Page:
Born in 1866 in London, Beatrix Potter is perhaps best known for books such as The Tale of Peter Rabbit, tales written for children that are still highly popular today. She was also a talented artist and deeply interested in conservation and the natural world. Potter was brought up in a wealthy but cossetted environment with her brother and spent most of her early education being taught by a succession of governesses.
Her parents were also artistic and encouraged Potter in her panting and writing. She and her brother were allowed to keep many pets and her upbringing was largely idyllic with holidays spent drawing and painting in the hills of Scotland. At the age of 14 she began to keep a coded journal and would write in it constantly until 1897 when other interests began to distract her. By this time she was greatly interested in subjects such as botany and mycology.
Her scientific endeavors were often hampered by her gender and she found herself generally ignored, but her drawings were later used in many publications particularly to do with her favorite subject symbiosis.
Throughout her life, Potter had been in love with fairy stories and she was raised with the tales of Aesop and Grimm, as well as works by the likes of Sir Walter Scott and Lewis Carroll. She would produce illustrations for traditional rhymes and stories and in the 1890s she and her brother also began to design Christmas cards as a way of making money. She used to write letters to children of friends and, one day when she had run out of things to tell them, she began making up the stories that would form her most famous works.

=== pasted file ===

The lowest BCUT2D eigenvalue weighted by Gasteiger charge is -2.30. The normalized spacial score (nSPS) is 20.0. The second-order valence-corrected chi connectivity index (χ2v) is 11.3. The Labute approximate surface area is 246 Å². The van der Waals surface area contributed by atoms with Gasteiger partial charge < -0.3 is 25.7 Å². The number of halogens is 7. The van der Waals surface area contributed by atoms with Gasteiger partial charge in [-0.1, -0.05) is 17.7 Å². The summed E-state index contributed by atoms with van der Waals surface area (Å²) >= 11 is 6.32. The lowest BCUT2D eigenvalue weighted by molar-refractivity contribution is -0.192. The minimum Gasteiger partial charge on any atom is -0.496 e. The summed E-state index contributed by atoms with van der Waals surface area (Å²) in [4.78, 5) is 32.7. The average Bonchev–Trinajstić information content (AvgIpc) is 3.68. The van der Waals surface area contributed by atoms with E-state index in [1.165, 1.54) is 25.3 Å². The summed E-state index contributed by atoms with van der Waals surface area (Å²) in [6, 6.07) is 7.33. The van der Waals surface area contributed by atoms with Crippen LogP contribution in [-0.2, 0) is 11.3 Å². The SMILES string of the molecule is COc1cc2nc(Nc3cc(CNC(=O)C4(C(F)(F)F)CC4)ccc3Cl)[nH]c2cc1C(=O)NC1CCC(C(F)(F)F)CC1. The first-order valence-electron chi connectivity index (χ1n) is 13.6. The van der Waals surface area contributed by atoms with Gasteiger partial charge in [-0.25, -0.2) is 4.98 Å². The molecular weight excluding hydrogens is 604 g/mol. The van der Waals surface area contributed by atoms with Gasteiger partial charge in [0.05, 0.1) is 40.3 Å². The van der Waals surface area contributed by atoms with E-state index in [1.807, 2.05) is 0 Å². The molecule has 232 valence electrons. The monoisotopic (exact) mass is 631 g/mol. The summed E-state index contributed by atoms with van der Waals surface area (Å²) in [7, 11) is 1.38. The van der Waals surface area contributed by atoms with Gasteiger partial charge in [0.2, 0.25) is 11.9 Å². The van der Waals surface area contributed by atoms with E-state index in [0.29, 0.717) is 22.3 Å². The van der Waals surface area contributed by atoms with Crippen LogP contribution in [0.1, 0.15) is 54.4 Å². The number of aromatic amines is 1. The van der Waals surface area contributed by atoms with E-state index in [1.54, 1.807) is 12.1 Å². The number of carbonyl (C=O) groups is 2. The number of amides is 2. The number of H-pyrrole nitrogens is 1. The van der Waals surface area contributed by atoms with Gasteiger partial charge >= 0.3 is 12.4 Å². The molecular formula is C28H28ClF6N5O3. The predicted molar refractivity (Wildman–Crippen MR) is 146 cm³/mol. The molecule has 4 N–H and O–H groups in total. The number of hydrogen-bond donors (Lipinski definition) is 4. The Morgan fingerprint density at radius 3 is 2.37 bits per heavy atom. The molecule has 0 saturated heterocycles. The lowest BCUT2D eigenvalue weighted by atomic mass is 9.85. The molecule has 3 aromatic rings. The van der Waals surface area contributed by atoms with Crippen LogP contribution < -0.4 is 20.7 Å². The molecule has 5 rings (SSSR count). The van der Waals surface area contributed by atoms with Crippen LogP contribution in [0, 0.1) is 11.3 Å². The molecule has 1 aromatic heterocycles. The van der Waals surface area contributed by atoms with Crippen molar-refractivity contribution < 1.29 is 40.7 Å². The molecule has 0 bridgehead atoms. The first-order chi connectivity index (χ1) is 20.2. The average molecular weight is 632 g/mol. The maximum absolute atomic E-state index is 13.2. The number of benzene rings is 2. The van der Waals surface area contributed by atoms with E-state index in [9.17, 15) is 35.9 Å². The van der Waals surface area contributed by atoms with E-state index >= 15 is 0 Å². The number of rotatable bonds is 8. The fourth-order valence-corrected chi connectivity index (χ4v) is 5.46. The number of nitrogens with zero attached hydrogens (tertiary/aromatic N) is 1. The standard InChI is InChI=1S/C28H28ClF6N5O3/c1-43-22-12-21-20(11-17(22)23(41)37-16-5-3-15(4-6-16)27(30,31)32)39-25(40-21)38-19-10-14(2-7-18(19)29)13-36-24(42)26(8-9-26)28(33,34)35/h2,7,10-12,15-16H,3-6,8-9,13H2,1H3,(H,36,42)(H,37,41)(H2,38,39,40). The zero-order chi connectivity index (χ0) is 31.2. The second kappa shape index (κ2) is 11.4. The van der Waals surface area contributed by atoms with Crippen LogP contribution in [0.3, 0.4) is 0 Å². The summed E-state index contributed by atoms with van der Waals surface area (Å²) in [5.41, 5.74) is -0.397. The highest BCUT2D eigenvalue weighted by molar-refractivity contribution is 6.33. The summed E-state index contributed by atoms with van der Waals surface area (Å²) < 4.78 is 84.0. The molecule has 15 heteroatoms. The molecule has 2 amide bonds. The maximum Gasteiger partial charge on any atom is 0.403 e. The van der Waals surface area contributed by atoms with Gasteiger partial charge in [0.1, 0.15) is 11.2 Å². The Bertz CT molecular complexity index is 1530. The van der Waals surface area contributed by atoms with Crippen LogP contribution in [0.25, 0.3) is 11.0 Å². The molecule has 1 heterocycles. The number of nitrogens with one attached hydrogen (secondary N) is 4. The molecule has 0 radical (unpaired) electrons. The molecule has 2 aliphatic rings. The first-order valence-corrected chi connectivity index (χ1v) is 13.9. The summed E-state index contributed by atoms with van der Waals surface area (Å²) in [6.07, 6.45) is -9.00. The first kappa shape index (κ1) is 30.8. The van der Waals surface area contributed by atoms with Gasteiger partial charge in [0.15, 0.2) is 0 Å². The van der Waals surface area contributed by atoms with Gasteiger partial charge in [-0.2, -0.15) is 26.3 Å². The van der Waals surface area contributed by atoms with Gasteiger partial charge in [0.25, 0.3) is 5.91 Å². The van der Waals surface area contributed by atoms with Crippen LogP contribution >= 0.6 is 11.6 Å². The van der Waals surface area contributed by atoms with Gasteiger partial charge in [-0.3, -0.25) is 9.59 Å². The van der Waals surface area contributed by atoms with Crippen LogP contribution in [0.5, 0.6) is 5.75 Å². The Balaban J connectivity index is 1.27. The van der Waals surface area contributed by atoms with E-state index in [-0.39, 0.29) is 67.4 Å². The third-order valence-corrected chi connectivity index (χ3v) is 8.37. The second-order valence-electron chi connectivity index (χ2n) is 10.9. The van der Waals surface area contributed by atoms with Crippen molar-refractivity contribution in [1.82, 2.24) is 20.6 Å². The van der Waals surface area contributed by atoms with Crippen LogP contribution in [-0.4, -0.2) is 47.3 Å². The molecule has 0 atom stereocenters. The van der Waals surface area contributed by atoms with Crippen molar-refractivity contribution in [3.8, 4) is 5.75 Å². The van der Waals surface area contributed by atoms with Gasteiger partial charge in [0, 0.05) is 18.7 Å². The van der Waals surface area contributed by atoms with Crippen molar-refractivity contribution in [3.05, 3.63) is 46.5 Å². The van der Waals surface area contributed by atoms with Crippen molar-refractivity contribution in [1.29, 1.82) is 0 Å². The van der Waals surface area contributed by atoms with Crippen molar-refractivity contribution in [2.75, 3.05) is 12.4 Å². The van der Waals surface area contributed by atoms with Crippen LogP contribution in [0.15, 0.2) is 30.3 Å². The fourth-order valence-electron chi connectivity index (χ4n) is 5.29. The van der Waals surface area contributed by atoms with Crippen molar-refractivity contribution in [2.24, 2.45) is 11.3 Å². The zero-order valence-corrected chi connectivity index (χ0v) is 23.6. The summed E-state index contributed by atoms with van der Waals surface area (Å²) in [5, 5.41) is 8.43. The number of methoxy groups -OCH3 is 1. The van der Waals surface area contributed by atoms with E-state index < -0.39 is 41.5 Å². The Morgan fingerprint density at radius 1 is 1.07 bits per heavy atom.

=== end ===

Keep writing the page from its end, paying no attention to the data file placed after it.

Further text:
When the Tale of Peter Rabbit was published in 1902 it was instantly successful and several other books followed in quick succession. Beatrix Potter was pretty good at business too and was perhaps one of the first people to include successful merchandising, producing dolls and toys that sold almost as much as her books.
In 1905 she had earned enough money to buy a farm in the Lake District to which she moved and began to take part in the rural life of the area. Her work brought her into contact with William Heelis and the two were married in 1913. She would also help to develop nursing in the rural parts of the Lake District and became involved in the conservation issues of the day, supporting the endeavors of the newly formed National Trust.
Potter kept on writing, as much for pleasure as profit, well into later life and her books continued to be successful. She wrote the partly autobiographical The Fairy Caravan that was published in 1929 and acted as a patron for the Girl Guides, allowing them to camp on her land.
Potter died in 1943 at the age of 77 after a bout of pneumonia. Her books are still a staple of every child’s upbringing today, along with their distinctive illustrations.